Being a writer is extremely difficult. There aren’t any shortcuts to completing a book, and even when it’s finished, there’s much work to be done.
As a bestselling author and winner of the Booker Prize, Ian McEwan knows a thing or two about the writing process. Ian is one of the few writers that has experienced many successes in his career, and continues to make strides in the literary world – his latest book, Nutshell, was just named one of the best books of the year. Though he believes “everyone should find their own way,” he has some tips for writers that are struggling to stay disciplined and consistent.
Watch the video below to hear what advice Ian McEwan has to offer aspiring writers.
Transcription of Ian McEwan offering three pieces of writing advice.
I often think that I don’t really have any advice to give at all, and that everyone should find their own way, but that never really satisfies anyone.
My advice is this to anyone who announces they want to be a writer. Well, for a start, nothing should stop you. You cannot go around saying “I want to be a writer,” you can only go around saying “I am a writer.” All you need is a block of paper and a pencil.
What should you do? Well, my first piece of advice is this: concentrate on the short story. Do not waste the next five years of your life writing an 800-page block of a novel that might well be a failure. Put your toe in the water gently.
The short story is a very difficult form – hard to do well. But it is a wonderful laboratory. You can try out all the voices. You can consciously imitate those writers who seem to be breathing too passionately down your neck. But a good short story, or even a bad story, could only take you a week, three weeks, six weeks, and you will not have wasted three years.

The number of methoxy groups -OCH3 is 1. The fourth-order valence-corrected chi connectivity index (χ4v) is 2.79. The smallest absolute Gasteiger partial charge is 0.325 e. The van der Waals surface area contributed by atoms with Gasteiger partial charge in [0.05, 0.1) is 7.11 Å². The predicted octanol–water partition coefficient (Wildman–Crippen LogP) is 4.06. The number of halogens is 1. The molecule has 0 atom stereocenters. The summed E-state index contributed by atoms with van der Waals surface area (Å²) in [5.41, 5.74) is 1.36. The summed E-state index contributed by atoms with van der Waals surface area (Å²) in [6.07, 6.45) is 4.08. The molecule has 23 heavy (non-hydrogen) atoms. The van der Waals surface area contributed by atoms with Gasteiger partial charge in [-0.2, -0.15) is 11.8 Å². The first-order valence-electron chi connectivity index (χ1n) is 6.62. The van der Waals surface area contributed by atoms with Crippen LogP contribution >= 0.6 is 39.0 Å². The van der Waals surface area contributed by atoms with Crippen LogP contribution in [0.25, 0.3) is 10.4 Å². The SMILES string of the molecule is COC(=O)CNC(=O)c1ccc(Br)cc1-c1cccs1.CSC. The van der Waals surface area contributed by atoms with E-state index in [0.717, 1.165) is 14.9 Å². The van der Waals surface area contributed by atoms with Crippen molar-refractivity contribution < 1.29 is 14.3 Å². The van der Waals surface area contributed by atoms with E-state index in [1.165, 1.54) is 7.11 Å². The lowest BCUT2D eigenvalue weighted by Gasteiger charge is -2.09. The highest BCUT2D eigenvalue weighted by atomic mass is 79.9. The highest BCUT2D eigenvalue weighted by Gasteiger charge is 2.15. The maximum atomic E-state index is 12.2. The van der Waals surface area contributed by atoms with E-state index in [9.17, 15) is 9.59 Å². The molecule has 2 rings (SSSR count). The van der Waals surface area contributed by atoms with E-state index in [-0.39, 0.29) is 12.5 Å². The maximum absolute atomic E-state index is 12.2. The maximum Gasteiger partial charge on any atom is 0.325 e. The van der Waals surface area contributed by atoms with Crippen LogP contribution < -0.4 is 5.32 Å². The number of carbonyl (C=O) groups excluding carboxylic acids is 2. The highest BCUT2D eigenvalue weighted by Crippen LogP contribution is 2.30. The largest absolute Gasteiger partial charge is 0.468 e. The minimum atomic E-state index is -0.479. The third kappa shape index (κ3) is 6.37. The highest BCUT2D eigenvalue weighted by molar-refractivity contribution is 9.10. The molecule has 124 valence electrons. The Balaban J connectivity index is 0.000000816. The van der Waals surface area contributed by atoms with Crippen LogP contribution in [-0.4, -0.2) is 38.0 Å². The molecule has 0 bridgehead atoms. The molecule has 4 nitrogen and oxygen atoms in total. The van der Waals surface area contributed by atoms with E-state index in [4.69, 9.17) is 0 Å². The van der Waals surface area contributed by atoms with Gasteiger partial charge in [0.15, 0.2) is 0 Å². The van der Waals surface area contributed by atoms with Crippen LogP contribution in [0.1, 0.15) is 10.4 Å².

From that, I would say that the next move would be to write a novella. Find the short story that you’ve written that seems to tug at your thoughts a little. There’s something incomplete about it, something remaining to be developed. And write the 140-page novel. Again, it could take you a year, could take you six months. You might even get it all down in one delirious month.
But it’s a bit like building a tunnel. You need all these props at the beginning. Later on, you can take them out because there’s maybe some kind of casing to deliver you to the place you want be.
The other bit of advice – I guess this is the third – is that you must dedicate yourself to keeping a journal. When I look into my own journals, what fascinates me most about what was going on in my life 30 years ago are the things that we would consider the most mundane. What was I reading, who was I talking to, what were the main subjects of conversation.
Where you’re living, what’s on your desk, who do you love, even what you had for breakfast, it doesn’t matter. The banalities actually begin to shine after many years have passed. You don’t have to write in it every day. Once a week would be fine. 500 words a week doesn’t sound much, but it really mounts up. That’s 25,000 words a year.
The terrible thing about life is that most of it is forgotten. A lot of it is rich. And a lot of that richness can be retained for future use by an occasional excursion into a notebook.